So after about 25 minutes of sheer frustration, I finally said look... here is the easy way, and showed him long division. He could do all of the problems easily after that.

    I understand the importance of being able to do rough math in your head quickly. But maybe this should be a refinement AFTER the basic concept has been mastered.

    Oh and Everyday Math teaches multiplication using two different method (as an extra way to confuse the kiddos!)... the lattice method and the partial products method. Neither are made for multiplying large numbers.

    Is anyone else stuck with this type of math program? Our school has been using it for 4 or 5 years now, and the scores on the state achievement tests appear to be going down in math proficiency.


    Mom to DS12 and DD3
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    I try to expose my dd8 to as much math as I can from different sources. She is currently working on CTY's Math Olympiad (approaches to problem solving), Life of Fred (beginning Algebra), CML sample problems etc. She is also working on probability and statistics.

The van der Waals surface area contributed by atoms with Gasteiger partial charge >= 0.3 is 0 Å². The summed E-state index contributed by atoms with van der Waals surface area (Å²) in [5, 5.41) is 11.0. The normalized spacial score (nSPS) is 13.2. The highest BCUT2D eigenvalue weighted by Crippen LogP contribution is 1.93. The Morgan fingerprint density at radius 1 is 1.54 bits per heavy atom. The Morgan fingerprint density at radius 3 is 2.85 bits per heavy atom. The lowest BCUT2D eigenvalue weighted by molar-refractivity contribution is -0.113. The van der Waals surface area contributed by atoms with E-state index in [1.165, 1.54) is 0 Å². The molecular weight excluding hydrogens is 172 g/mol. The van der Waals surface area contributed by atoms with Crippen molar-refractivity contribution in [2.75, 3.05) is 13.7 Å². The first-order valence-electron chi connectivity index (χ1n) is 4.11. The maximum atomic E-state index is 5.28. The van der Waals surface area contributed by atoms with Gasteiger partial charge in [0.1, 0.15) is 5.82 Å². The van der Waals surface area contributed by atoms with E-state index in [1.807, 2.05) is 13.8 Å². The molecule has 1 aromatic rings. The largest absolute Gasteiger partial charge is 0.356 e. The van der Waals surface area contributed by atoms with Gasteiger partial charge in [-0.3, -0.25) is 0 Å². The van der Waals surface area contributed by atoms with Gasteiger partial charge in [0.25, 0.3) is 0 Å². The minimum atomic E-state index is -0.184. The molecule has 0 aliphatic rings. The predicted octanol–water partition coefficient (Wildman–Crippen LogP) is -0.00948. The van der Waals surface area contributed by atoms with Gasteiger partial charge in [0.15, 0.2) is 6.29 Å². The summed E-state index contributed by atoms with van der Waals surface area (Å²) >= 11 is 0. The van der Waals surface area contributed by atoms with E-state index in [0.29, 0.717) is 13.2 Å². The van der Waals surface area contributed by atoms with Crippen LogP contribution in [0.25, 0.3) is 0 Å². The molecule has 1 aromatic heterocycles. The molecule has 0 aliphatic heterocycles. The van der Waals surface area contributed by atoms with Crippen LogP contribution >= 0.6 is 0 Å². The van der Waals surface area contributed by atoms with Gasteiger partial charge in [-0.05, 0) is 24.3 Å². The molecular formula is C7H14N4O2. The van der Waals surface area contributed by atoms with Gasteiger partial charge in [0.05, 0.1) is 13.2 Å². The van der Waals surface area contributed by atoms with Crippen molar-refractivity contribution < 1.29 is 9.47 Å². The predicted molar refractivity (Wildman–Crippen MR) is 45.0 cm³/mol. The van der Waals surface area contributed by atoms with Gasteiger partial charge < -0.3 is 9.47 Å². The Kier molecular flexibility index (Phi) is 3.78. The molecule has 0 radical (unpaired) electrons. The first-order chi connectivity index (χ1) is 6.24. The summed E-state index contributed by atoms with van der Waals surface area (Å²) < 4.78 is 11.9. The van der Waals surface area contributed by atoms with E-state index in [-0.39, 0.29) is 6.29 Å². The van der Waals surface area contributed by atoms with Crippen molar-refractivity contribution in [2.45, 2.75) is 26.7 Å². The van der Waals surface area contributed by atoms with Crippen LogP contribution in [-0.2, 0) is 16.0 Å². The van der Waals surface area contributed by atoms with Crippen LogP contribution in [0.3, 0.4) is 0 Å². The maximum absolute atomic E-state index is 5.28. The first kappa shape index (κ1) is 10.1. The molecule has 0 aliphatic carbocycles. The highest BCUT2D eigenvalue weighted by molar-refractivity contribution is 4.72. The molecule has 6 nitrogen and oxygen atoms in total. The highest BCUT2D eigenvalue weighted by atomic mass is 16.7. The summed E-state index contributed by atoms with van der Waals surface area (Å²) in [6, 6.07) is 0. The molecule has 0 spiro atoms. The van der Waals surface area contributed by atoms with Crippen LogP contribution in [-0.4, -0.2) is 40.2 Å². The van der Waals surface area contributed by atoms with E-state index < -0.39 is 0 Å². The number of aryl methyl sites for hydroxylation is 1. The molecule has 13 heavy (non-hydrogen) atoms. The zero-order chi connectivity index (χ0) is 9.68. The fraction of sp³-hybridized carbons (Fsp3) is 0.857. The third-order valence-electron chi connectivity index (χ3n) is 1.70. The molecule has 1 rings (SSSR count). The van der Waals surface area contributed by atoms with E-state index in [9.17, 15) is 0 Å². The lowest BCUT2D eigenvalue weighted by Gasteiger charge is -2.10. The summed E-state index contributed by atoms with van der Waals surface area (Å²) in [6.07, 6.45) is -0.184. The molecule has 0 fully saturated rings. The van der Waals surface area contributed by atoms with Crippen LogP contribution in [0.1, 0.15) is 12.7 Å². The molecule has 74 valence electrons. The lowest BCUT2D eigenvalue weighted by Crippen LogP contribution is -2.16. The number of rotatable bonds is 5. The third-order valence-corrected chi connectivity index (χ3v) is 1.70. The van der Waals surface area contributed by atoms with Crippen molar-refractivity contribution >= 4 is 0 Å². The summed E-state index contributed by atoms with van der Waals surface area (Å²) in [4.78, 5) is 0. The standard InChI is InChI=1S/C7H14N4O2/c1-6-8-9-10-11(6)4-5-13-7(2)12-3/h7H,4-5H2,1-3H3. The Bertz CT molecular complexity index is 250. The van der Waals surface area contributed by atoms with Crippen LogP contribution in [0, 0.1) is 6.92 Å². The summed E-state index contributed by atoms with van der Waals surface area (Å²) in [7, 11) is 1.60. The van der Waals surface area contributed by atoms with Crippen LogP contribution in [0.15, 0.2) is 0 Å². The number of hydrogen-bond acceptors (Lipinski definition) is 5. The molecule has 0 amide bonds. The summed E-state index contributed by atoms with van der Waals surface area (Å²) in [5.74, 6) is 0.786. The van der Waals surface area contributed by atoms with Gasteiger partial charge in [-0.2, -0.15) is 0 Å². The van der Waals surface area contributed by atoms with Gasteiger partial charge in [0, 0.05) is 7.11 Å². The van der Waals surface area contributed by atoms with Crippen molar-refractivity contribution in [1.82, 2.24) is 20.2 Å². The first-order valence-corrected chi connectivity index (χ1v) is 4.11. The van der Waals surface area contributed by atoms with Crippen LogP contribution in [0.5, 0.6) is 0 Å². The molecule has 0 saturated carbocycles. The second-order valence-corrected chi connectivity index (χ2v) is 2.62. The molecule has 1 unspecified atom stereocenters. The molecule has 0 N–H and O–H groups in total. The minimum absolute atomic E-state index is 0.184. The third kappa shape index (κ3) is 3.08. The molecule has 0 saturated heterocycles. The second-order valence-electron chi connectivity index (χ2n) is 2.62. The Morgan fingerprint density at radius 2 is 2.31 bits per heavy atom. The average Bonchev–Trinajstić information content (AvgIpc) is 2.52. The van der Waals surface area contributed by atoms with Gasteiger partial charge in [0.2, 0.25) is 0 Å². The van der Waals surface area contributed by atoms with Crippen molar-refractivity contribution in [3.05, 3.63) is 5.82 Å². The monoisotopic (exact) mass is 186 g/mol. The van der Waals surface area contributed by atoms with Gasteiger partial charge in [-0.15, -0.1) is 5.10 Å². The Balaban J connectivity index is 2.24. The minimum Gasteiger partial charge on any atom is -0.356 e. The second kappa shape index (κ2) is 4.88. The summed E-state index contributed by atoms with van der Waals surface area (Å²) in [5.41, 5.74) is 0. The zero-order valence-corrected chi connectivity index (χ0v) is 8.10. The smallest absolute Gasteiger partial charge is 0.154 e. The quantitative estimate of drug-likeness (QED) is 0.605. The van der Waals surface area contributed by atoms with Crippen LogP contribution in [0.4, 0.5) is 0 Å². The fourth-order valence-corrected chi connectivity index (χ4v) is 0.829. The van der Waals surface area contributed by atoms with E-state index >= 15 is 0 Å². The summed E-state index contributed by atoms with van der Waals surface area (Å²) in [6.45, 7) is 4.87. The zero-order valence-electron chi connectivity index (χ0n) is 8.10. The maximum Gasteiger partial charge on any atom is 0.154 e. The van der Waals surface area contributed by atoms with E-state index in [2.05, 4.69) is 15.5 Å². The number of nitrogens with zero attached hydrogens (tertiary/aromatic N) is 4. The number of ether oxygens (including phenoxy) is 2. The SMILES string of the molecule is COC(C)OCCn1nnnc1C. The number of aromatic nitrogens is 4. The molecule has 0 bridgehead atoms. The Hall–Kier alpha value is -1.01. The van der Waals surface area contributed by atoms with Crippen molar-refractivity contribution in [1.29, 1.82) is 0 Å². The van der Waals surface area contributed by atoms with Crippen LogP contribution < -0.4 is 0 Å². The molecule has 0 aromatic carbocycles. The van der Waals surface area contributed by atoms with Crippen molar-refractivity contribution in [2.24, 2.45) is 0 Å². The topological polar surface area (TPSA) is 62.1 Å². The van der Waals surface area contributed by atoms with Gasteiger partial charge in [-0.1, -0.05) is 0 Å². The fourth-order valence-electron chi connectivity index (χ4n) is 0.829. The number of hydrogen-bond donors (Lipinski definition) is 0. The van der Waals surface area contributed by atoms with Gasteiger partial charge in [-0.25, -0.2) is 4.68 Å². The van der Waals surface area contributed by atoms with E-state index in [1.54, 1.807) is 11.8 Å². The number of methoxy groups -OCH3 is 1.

Although it seems like we are all over the place, the truth is that we for the most part follow the classical path in mathematics and we always come back to the core. She is free to explore and taste higher level math than what she is currently working, but not at the expense of the basic skills, but rather in addition to.

    As much as I like some of the aspects of Conceptual Mathematics, I also believe in memorizing times tables, learning long division and learning how to multiply as well as other basic arithmetic. I try to expose my dd to number theory and higher concept math, but basic arithmetic is still the foundation on which everything else is built upon. I have tried to make sure that foundation is strong. I think it gives her more freedom to explore new ideas.